S&P Extractor Question

Discussion in 'Grow Room Design/Setup' started by Johnny_Cool, Sep 29, 2010.

  1. Hello all :)

    Little question: I just bought the REB 1 Soler and Palau fan speed controller for my TD500/150 inline fan. (2 speed)

    This speed controller seems to simply be a glorified variable resistor designed to control S&P extractors which draw less than 1 amp.

    The fan is wired in such a fashion as to be switchable between a high speed circuit and a low speed circuit.

    The guy in the shop said to only apply the controller to the high speed circuit and NOT to the low speed. I tried to question his logic on this but he couldn't give me a good reason other than that is what he'd heard.

    Since both speed settings of my fan draw less than 1 amp I can see no reason not to apply the controller to the low speed circuit.

    What do u guys think?

    Thanks a lot dudes.:wave:
  2. S & P fans are suppose to be best fans out there for stealth. I have heard as well that the low speed setting causes resistance that creates heat and could burn out the switch. This is why most use a suplemental fan speed adjuster with a fuse built in. To protect their investment of the high dollar fan.

    I don't really remember where I read that. Just like the other guy. Maybe it's like the myth of the golden city. If you feel up to it switch it to low for a while and monitor heat. If nothing happens maybe you'll be fine
  3. switching from high to low is fine if it is a 2speed motor but dont use a speed control on it and try to slow the motor down that will F it up if u run it to slow so if its a 2 speed its made to switch from high to low
  4. Thanks for getting back to me so quickly. The concern about burning out the 2 speed switch is unfounded. There are essentially 2 different sets of motor windings and the switch simply switched from one set of winings to the other. The switch itself does not restrict curent in any way.

    Now, when using this seperate speed controller (voltage regulator) the guy in the shop said to only apply it to the high speed set of wondings in the fan and NOT the low speed set of windings.

    Since each set of windings is essentially a different motor (one 22w and the other 30w) which both pull less than an amp, I con't understand why it is a bad idea to apply the voltage controller to the low speed winding.

    I know the question is not very clear. Does this make more sense?
  5. Yeah, but the seperate controller is made by the same company specifically for this fan.
  6. #6 Johnny_Cool, Sep 29, 2010
    Last edited by a moderator: Sep 29, 2010
    From the TD Mixvent series PDF:

    "An additional advantage of the MIXVENT TD
    fans is that they are fitted with direct connection
    two speed motors as standard. In addition,
    all motors are suitable for speed control
    regulation using electronic or auto-transformer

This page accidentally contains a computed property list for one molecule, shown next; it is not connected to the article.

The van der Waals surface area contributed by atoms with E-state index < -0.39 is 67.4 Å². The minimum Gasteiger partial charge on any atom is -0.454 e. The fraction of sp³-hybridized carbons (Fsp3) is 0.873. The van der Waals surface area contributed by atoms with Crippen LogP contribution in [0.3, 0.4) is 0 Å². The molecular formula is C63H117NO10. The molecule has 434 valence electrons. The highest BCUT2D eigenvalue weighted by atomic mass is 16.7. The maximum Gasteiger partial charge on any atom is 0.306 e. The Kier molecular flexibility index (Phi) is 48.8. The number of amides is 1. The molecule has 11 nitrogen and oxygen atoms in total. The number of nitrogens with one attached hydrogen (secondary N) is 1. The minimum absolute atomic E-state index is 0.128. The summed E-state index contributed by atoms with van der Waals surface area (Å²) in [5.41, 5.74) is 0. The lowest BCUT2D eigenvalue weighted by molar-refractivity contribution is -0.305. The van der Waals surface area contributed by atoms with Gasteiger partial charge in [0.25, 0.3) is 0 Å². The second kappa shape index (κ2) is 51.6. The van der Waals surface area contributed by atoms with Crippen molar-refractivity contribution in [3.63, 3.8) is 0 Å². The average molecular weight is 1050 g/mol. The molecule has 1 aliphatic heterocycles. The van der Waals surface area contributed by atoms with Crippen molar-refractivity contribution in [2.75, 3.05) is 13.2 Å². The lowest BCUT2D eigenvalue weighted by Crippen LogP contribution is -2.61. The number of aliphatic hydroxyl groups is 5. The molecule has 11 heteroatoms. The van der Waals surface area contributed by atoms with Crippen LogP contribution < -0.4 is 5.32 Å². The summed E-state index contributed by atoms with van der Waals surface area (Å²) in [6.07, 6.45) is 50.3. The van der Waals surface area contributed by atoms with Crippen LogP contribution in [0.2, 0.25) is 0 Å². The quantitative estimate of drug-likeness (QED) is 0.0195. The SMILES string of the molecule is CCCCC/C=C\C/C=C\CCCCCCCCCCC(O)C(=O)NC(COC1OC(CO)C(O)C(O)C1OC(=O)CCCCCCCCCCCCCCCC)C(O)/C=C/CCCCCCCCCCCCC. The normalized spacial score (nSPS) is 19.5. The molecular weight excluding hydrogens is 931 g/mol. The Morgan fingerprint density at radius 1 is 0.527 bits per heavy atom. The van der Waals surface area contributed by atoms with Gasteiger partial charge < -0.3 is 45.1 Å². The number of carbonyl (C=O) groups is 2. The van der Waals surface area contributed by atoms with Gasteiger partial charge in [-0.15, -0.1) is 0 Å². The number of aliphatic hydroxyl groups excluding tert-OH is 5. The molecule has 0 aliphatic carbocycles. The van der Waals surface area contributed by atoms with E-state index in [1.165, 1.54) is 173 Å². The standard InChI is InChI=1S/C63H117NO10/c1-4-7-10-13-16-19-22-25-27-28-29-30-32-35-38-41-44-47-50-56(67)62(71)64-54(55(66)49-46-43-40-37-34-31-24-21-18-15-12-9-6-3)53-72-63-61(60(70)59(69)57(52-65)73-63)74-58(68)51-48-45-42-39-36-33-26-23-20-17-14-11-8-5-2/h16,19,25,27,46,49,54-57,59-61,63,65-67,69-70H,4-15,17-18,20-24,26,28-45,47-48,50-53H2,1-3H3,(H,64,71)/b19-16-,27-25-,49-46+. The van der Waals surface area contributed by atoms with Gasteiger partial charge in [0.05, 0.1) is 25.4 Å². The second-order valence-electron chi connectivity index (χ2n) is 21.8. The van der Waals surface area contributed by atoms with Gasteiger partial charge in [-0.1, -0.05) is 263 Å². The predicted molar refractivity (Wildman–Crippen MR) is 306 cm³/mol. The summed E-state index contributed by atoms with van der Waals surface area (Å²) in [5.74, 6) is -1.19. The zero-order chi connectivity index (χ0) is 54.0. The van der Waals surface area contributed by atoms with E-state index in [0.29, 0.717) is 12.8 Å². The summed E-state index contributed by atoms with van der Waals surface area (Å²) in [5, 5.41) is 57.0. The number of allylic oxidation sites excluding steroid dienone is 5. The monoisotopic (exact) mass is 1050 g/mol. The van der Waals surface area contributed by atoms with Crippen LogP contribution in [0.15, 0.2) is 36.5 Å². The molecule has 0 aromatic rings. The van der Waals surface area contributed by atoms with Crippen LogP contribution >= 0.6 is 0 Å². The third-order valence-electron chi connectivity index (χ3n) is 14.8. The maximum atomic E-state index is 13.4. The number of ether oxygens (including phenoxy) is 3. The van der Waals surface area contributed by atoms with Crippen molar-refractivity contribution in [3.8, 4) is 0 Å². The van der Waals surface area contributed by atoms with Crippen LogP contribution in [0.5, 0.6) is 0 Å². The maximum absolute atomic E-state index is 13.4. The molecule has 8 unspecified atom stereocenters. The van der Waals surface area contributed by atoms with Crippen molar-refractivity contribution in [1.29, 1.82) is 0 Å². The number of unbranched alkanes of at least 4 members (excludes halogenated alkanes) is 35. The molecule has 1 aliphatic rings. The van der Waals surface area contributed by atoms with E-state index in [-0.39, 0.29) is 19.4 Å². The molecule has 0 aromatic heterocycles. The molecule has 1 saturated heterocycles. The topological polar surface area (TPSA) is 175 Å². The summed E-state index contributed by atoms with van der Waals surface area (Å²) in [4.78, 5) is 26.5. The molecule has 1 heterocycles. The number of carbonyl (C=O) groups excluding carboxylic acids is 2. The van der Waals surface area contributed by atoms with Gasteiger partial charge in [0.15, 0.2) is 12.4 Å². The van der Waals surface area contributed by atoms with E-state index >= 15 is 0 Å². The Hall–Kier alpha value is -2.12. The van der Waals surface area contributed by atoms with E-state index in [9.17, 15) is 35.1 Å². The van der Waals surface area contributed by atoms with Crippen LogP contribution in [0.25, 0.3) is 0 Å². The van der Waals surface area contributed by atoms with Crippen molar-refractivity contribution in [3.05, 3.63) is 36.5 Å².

Unfortunately it makes no reference to the concerns the guy in the shop had about applying the controller to the low speed set of windings.

    EDIT: Only the TDT (timer) is not suited to variable speed control
  7. not shure what kinda switch you got mybe fancy lol but this is a reg 3 speed control i just dont use med i did notice that this one only goes up to 1/2 hp works fine for me heres some pics



    has power coming in then it switchs power to each leg hi low med if u need low speed try it motor should be thermally protected just keep checking motor make shure it does not get hot ;/
  8. i have a light dimmer on my ceiling fan in the masta room for setting the mood and when i dim the light the ceiling fan dont like slows down motor and u can hear the noise it makes not good lol over heats it :rolleyes:
  9. Yeah, I believe this controller works on the same principle. The fan motor makes a bit of a buzzing sound. I don't know. On the S&P PDFs it mentions that the TD series is fine for voltage based speed control. And the voltage controller is made by the same company. I mean.... surely it is good?

    I ran the fan on the lowest setting for an hour or so to make sure it wouldn't get hot or something. It was totally fine, all chilly like a winter's breeze 'n shit.

    Although it sounds like a slightly demented dildo, that's nothing a little fibre glass could't take care of...... I hope :/
  10. S&P fans are still loud lol
  11. You don't even need a high school diploma to open a grow shop. Or a plumbing shop. Whatever. Think about it.
  12. Yeah man. After all the dicking around, by the time I got it all hooked up with the filter and everything, turns out I don't even need the speed controller. Much to my horror it looks like I'm gonna have to run the fan on full blast. Here's to hoping a good wrapping in fibre glass will keep that hurricane sound down. The shit is loud!
  13. run another fan just for the light(s)

    this way you can run both fans on low... one to cool just the light and the other to bring in fresh air and cool your grow area

    noisy fan problem solved.... more money though...
  14. Much as it sucks, this is what I may have to do. It turns out that the 350CFM fan is not even sufficient to keep my 70 cubic foot growing area cool. Thanks for the tip ;)
  15. yeah.. your setup calls for a 420 cfm rated fan.... you should look at the temps where your drafting air into your grow space.... if you can lower the temps there... the overall temp should drop....

    I just added a floor fan to push air towards my buddy's grow and it lowered his temps ten degrees...

    also.. if your moving that much air... it has to go somewhere... try pushing your air to another room.. or the attic... if your only pushing air out of a tent and into the room its siting in, your room is gonna get super hot... then your tent will get hot.....

    need more info or pics to really help you... but a couple of holes in your walls would make a giant difference...

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